Microsoft Gropes in Dark for Successful Mobile Strategy

By Don Reisinger  |  Posted 2010-07-02 Print this article Print

5. The enterprise is important, Microsoft

Microsoft doesn't seem to understand what it needs to do in order to be successful in today's mobile marketplace. If this were 2005, Microsoft would be doing just fine. But in 2010, when it still has Windows Mobile on store shelves, and its upcoming smartphone operating system is focused on consumers, it seems clear that Microsoft is lost. Microsoft should remember that its enterprise customers made it rich and powerful. It needs to stick with its roots and target Windows Phone 7 to corporate customers that aren't satisfied with the consumer focus of the iPhone. Plus, Research In Motion, the company that is dominating the corporate market right now, offers phones that are more similar to Windows Mobile devices than to iPhones, making RIM an easy target. But Microsoft doesn't see that. With Windows Phone 7, it's focusing on consumers. And it's setting itself up for disappointment once again.

6. It fails to understand consumers

Furthermore, Microsoft has failed to understand consumers for years now. When Apple released the iPhone in 2007, Microsoft should have been prepared with a competing product in 2008. Three years later, it's still trying to get that competitor to the market. Even the Kin smartphones show how far off it is with its consumer-focused strategies. Microsoft has no idea what consumers are really looking for and it proves that time and again. If it really knew, Windows Phone 7 would be out by now and Microsoft would have a clear vision.

7. Where is the monetization?

Success in the mobile marketplace goes beyond licensing a mobile operating system to vendors. As Google has shown with Android, mobile advertising could be the key to the future for providers of mobile software. That's precisely why Google acquired AdMob and Apple has launched its iAd platform. All the while, Microsoft has done nothing. In fact, the company wasn't even in the running to acquire AdMob when Google finally landed it. That's a real problem. And it once again shows that Microsoft has no idea what it's doing. Advertising's future is in the mobile space. Apple and Google realize that. When will Microsoft finally come around?

8. Social networking and gaming aren't everything

Exactly what Microsoft was thinking when it decided that social networking could be a key component in mobile software is anyone's guess. The point of an app store is to allow customers to download the applications they really want. Microsoft's job, then, is to offer the operating system and the applications people want to use on well-designed smartphones. Yet, Microsoft is throwing everything it can at consumers with Windows Phone 7. There will be a social element; they will have access to Xbox Live; and much more. It's too much, too soon. Smartphone owners want to decide what they will use, not have programs forced upon them. It seems Microsoft has yet to realize that.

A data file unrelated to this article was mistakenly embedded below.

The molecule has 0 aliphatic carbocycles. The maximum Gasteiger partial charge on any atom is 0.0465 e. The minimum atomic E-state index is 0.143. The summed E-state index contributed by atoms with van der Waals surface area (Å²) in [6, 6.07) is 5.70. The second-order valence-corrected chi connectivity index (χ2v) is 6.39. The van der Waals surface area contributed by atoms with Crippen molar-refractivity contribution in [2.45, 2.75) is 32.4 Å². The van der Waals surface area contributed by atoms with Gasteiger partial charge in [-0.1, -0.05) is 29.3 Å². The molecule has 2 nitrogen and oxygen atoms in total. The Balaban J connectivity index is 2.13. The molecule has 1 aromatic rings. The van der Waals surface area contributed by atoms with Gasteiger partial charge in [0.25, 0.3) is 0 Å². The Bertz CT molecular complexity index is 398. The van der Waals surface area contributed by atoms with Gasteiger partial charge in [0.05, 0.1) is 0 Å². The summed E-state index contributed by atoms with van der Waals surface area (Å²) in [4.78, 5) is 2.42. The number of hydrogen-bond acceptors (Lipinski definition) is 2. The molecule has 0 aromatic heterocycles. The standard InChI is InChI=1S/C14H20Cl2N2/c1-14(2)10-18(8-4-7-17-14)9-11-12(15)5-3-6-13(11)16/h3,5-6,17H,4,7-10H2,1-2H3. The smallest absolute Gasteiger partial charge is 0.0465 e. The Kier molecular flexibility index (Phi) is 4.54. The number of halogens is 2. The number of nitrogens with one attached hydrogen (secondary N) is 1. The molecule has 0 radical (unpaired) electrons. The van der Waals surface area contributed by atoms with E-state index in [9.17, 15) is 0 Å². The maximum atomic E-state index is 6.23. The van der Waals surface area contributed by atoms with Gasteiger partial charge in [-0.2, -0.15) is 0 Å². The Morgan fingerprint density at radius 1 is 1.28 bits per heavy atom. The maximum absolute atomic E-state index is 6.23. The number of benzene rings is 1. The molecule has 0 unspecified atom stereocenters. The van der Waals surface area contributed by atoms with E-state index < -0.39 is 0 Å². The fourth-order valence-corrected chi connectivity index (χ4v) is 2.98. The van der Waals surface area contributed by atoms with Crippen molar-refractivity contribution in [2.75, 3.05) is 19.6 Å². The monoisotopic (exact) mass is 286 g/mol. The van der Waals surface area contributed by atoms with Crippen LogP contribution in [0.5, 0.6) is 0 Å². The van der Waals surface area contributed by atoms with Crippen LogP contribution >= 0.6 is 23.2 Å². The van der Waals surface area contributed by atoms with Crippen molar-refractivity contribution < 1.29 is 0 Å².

9. Its partners seem lost

Where are all the Windows Phone 7 devices that have been promised? Yes, Microsoft has said time and again it has several partners, but few of those partners have even committed to developing a smartphone running Microsoft's mobile platform. Worst of all for Microsoft, the success of Android has caused some companies to start investing heavily in Google's mobile operating system. That could limit their desire to develop Windows Phone 7 devices. Remember, when a company is only offering a mobile operating system, getting that software on as many products as possible is integral to the success of the OS. If Microsoft can't attract vendors, it's dead in the water.

10. New ideas aren't always better ideas

In a show of innovation, Microsoft has produced an entirely new design idea for Windows Phone 7. Rather than use the familiar, gridlike format employed by Android-based devices or Apple's iPhone, Microsoft has instead decided to make its software platform more fluid in nature. The result is a software package that breaks from convention and tries something new. But that could be a major problem. Once again, Microsoft has chosen the wrong spot to make a push. With the past four generations of devices, customers have grown accustomed to a gridlike software design on touch screens. For Microsoft, the company that has yet to break into the touch space, to change things up is a questionable move. As the company trailing the leaders, Microsoft should follow the leaders, not try to trump them with a product that will have difficulty competing. 

Don Reisinger is a freelance technology columnist. He started writing about technology for Ziff-Davis' Since then, he has written extremely popular columns for, Computerworld, InformationWeek, and others. He has appeared numerous times on national television to share his expertise with viewers. You can follow his every move at

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